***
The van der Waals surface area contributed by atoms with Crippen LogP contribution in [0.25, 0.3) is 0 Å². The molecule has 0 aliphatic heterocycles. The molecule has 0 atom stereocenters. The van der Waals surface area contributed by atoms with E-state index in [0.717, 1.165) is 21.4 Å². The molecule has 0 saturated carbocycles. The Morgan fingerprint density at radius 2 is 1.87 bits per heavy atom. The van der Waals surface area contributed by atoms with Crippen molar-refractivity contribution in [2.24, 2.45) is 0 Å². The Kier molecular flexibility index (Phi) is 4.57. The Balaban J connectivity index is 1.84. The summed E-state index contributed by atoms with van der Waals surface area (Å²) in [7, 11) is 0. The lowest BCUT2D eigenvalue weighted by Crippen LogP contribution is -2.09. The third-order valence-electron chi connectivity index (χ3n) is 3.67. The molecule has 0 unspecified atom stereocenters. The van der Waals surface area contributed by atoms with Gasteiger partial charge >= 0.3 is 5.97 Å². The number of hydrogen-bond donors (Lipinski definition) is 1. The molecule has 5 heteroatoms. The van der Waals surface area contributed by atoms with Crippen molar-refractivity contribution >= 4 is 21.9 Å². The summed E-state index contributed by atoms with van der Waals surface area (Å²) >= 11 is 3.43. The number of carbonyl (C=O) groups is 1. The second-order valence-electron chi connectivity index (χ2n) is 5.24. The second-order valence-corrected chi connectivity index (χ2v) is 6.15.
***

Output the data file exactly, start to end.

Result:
The van der Waals surface area contributed by atoms with Crippen LogP contribution in [0.25, 0.3) is 0 Å². The molecule has 0 aliphatic heterocycles. The molecule has 0 atom stereocenters. The van der Waals surface area contributed by atoms with E-state index in [0.717, 1.165) is 21.4 Å². The molecule has 0 saturated carbocycles. The Morgan fingerprint density at radius 2 is 1.87 bits per heavy atom. The van der Waals surface area contributed by atoms with Crippen molar-refractivity contribution in [2.24, 2.45) is 0 Å². The Kier molecular flexibility index (Phi) is 4.57. The Balaban J connectivity index is 1.84. The summed E-state index contributed by atoms with van der Waals surface area (Å²) in [7, 11) is 0. The lowest BCUT2D eigenvalue weighted by Crippen LogP contribution is -2.09. The third-order valence-electron chi connectivity index (χ3n) is 3.67. The molecule has 0 unspecified atom stereocenters. The van der Waals surface area contributed by atoms with Gasteiger partial charge >= 0.3 is 5.97 Å². The number of hydrogen-bond donors (Lipinski definition) is 1. The molecule has 5 heteroatoms. The van der Waals surface area contributed by atoms with Crippen molar-refractivity contribution >= 4 is 21.9 Å². The summed E-state index contributed by atoms with van der Waals surface area (Å²) >= 11 is 3.43. The number of carbonyl (C=O) groups is 1. The second-order valence-electron chi connectivity index (χ2n) is 5.24. The second-order valence-corrected chi connectivity index (χ2v) is 6.15.